I can not conclude my description of the natives and their customs without some reference to cannibalism and head-hunting. I may state that very few white men have ever had the good fortune to see a cannibal feast, as the natives, knowing the detestation in which the practice is held by white men, always keep the occurrence as quiet as possible. On one occasion only did I ever see human flesh, and the owner assured me he was not going to eat it. I never heard of cannibalism the whole (six months) time I was living at Aola on Guadalcanar, and the natives, in answer to my inquiries, most strenuously denied the practice, but this, of course, they would do. On San Cristoval it is said to be common, and bodies are hawked about for sale from town to town, and the same is the case on Malayta. The head-hunters of New Georgia and the neighboring islands are also notorious cannibals, while my own boy, Hogare, who was a native of the island of Buka, confessed to me that the practice was common there. Not only will the New Georgian natives eat the bodies of those killed in battle, or prisoners, but they will exhume the bodies of people recently buried for their disgusting purpose.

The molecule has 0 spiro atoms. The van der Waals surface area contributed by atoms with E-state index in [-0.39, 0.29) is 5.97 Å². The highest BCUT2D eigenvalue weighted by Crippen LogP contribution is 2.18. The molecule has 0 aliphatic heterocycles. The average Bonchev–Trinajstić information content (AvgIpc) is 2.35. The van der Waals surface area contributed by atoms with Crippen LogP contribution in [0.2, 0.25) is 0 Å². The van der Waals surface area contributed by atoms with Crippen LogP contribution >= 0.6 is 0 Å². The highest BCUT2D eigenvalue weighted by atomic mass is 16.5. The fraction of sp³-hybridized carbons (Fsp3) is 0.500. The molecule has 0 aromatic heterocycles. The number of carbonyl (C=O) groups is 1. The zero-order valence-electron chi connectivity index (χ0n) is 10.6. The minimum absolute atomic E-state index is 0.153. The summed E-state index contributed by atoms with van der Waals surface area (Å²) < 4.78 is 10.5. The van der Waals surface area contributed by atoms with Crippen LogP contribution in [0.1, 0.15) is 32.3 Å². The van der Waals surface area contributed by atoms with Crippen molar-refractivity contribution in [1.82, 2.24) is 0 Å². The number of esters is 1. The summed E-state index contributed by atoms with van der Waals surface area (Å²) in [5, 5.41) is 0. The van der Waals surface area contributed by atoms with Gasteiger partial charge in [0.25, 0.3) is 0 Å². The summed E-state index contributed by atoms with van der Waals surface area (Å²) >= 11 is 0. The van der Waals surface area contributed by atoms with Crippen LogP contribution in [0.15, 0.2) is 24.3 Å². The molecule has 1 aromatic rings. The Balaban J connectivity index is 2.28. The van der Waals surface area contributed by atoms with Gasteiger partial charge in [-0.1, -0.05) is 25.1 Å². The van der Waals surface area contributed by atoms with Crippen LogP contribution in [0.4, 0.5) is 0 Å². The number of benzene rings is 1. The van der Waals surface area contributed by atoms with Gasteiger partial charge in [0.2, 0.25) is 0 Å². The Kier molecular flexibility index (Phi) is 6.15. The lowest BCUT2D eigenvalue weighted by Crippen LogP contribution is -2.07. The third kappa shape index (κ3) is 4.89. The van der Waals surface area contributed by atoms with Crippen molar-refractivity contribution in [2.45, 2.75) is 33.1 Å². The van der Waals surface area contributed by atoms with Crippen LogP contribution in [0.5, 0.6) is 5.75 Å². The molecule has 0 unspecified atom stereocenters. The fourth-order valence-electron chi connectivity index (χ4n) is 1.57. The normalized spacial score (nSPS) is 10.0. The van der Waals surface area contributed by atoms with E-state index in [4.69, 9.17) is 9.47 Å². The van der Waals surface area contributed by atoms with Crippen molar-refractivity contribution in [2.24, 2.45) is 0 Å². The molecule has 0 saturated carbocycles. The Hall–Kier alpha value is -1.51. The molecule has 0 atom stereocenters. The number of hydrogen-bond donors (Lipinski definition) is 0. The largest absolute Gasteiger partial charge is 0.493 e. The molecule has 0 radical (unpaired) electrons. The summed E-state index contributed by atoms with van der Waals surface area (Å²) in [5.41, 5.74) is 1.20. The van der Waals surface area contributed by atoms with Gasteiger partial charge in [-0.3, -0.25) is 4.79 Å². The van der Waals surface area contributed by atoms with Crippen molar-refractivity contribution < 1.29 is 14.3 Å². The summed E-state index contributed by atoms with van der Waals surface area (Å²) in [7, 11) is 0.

Throughout the group one constantly sees human skulls hung up either in or outside the houses, but it is from New Georgia and the adjacent islands that head-hunting is carried on to its fullest extent. Among these natives it appears to be a perfect passion. No canoe-house can be completed and no canoe launched without a head being obtained. They make long voyages in their large tomakos, or head-hunting canoes, for the purpose of securing heads, the chief hunting-ground at the present time being the two islands of Choiseul and Isabel, ninety to one hundred miles away, which, however, are becoming somewhat "worked out." The basest treachery is often employed. They will at times visit a village as friends, and, after staying for a day or two, at a given signal turn upon their hosts, and either kill them or take them alive. Such a case occurred while I was at Rubiana. At other times they will surprise or cut off a party fishing on the reef, and no matter whether they are men, women, or children, the heads count. The heads, after being slightly smoked, are stuck up along the rafters of the roof in the canoe-houses, and I have myself counted thirteen recent heads in a house at Sisieta. Occasionally the headhunters themselves meet with reverses; and while at Rubiana I inquired the reason of some particularly fine cocoanut-trees having been cut down; I was told that it was in consequence of the death of a chief who was killed on a head-hunting expedition to Isabel.